In a related development, Prime Minister Olmert has spoken with world leaders abroad and attacked Iran verbally because of its genocidal intentions combined with a nuclear program, state-sponsored antisemitism, and Holocaust denial. These efforts to draw attention on Iran have raised the long-ignored issue of state-sponsored Arab antisemitism, and, indirectly, have raised other serious questions. What makes the Palestinians different from the Iranians? Why should Mahmoud Abbas, an unrepentant Holocaust denier, enjoy respectability? And what about the well-documented stream of antisemitic incitement which the PA officially sponsors and broadcasts?

Further, one of the after effects of the second war in Lebanon has been a gradual shift of perception in the ranks of Israel’s political class. A consensus has silently emerged that Oslo failed and that the proposition, “land for peace,” is wrong. This has resulted in a reexamination of the articles of faith which, for more than a decade determined official Israel’s view of its place in the world. For example, Chairman of the Knesset, Dalia Itzik, articulately revealed her discomfort an interview with Ma’ariv (1 October 2006) when she declared: “All these years, I thought that all that keeps us apart from them [the Arabs] was territory. If we returned the territories, there would be peace. This equation ended. What reason do they have to continue to fire [on us]? And we left from Lebanon. Where does all this hatred come from?”

Similarly, Deputy Defense Minister, Ephraim Sneh in a debate at the Knesset on the subject of civilian casualties at Beth Hanoun told the Arab MKs that “There is a cultural gap between us….” (ynet, 13 November 2006). And at the beginning of December, Major General Uzi Dayan told a small group at the Jerusalem Center for Public Affairs that the Oslo accords did not benefit Israel and that the PA cannot deliver the goods.

On the level of international affairs, there appears to be an incipient awareness that the Palestinian Authority will not be a partner in a peace settlement with the State of Israel. In fact, Prime Minister Tony Blair stated at a White House press Conference of December 7, 2006 that “The major difficulty is that the Palestinians don’t accept Israel’s right to exist.” (Jerusalem Post, 8 December 2006). This public acknowledgment of the Palestinians’ real intentions represents a change of perception which is immensely important, because Prime Minister Blair directed the world’s attention to the fact that it is the Palestinians who are unprepared for a political settlement based on compromise. According to Yehoshefat Harkabi, who wrote in the seventies, the “adherence to politicide is the Arab’s main ideological weakness.” [ASIR, p. 106]. Here is their point of greatest vulnerability.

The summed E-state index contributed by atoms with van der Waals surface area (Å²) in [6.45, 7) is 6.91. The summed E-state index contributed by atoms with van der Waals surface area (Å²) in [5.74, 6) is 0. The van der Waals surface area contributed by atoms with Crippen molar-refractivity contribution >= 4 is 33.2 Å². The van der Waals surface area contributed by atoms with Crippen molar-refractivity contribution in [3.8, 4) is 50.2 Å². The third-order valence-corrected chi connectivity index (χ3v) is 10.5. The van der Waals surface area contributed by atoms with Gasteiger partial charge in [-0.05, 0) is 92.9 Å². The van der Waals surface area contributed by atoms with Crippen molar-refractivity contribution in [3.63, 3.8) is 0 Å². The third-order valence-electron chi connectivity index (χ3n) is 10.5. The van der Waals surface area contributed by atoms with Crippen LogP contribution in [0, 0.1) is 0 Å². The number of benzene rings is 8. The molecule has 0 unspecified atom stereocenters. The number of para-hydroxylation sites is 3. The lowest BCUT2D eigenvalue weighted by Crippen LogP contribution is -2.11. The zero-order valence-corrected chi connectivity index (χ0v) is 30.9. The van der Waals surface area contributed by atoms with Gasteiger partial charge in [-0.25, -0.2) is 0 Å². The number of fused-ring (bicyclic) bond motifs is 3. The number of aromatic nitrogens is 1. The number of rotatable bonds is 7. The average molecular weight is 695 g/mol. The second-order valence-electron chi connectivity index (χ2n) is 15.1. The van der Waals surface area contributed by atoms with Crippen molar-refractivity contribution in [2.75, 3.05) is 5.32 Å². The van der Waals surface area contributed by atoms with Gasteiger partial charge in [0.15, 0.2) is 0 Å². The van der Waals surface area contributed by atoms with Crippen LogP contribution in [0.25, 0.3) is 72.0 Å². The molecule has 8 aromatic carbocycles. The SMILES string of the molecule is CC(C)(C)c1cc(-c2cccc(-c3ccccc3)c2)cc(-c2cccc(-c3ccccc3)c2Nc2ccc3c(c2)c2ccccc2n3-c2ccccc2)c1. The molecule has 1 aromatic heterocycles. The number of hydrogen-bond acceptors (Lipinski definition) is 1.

There are some indications that a new more realistic perception of what the Palestinians stand for may replace the rosy image which their indulgent and well-meaning friends have conferred upon them. The time has come for the world to learn about their reality of unfulfilled expectations, violence, corruption, and intimidation. This change of perception could take place suddenly or as a result of a gradual process of erosion, but there is a clear need for a catalyst. In order to win the media war against the Palestinians, it will be necessary to expose their true intentions, shift the discussion to their genocidal aspirations, draw attention to their sick society, and place the burden of proof on them.

What I have described are the first signs of a new opportunity. Israel and its advocates should make the most of it.

Dr. Joel Fishman is a Fellow of the Jerusalem Center of Public Affairs.